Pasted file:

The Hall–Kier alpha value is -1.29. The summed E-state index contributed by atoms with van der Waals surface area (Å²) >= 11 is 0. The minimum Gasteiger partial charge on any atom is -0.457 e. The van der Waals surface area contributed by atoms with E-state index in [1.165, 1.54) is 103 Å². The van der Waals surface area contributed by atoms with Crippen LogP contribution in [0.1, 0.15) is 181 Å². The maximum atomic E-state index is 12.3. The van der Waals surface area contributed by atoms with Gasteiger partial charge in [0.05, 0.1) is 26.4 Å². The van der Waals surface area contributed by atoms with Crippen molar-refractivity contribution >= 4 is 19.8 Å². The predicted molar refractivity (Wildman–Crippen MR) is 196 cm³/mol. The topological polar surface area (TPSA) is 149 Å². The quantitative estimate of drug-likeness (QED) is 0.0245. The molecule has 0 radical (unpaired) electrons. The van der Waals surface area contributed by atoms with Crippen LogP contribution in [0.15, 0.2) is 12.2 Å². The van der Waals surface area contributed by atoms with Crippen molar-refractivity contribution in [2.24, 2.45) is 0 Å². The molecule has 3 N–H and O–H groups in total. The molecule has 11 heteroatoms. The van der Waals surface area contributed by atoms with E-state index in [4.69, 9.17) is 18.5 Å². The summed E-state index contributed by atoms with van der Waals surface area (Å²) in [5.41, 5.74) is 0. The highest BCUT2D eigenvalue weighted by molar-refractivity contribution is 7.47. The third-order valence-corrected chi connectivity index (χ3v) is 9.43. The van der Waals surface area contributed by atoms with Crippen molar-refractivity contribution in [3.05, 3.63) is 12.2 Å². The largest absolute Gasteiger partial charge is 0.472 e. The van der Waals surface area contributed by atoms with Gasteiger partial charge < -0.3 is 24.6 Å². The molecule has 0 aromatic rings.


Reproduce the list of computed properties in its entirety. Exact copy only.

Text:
The Hall–Kier alpha value is -1.29. The summed E-state index contributed by atoms with van der Waals surface area (Å²) >= 11 is 0. The minimum Gasteiger partial charge on any atom is -0.457 e. The van der Waals surface area contributed by atoms with E-state index in [1.165, 1.54) is 103 Å². The van der Waals surface area contributed by atoms with Crippen LogP contribution in [0.1, 0.15) is 181 Å². The maximum atomic E-state index is 12.3. The van der Waals surface area contributed by atoms with Gasteiger partial charge in [0.05, 0.1) is 26.4 Å². The van der Waals surface area contributed by atoms with Crippen molar-refractivity contribution >= 4 is 19.8 Å². The predicted molar refractivity (Wildman–Crippen MR) is 196 cm³/mol. The topological polar surface area (TPSA) is 149 Å². The quantitative estimate of drug-likeness (QED) is 0.0245. The molecule has 0 radical (unpaired) electrons. The van der Waals surface area contributed by atoms with Crippen LogP contribution in [0.15, 0.2) is 12.2 Å². The van der Waals surface area contributed by atoms with Crippen molar-refractivity contribution in [2.24, 2.45) is 0 Å². The molecule has 3 N–H and O–H groups in total. The molecule has 11 heteroatoms. The van der Waals surface area contributed by atoms with E-state index in [4.69, 9.17) is 18.5 Å². The summed E-state index contributed by atoms with van der Waals surface area (Å²) in [5.41, 5.74) is 0. The highest BCUT2D eigenvalue weighted by molar-refractivity contribution is 7.47. The third-order valence-corrected chi connectivity index (χ3v) is 9.43. The van der Waals surface area contributed by atoms with Crippen molar-refractivity contribution in [3.05, 3.63) is 12.2 Å². The largest absolute Gasteiger partial charge is 0.472 e. The van der Waals surface area contributed by atoms with Gasteiger partial charge < -0.3 is 24.6 Å². The molecule has 0 aromatic rings.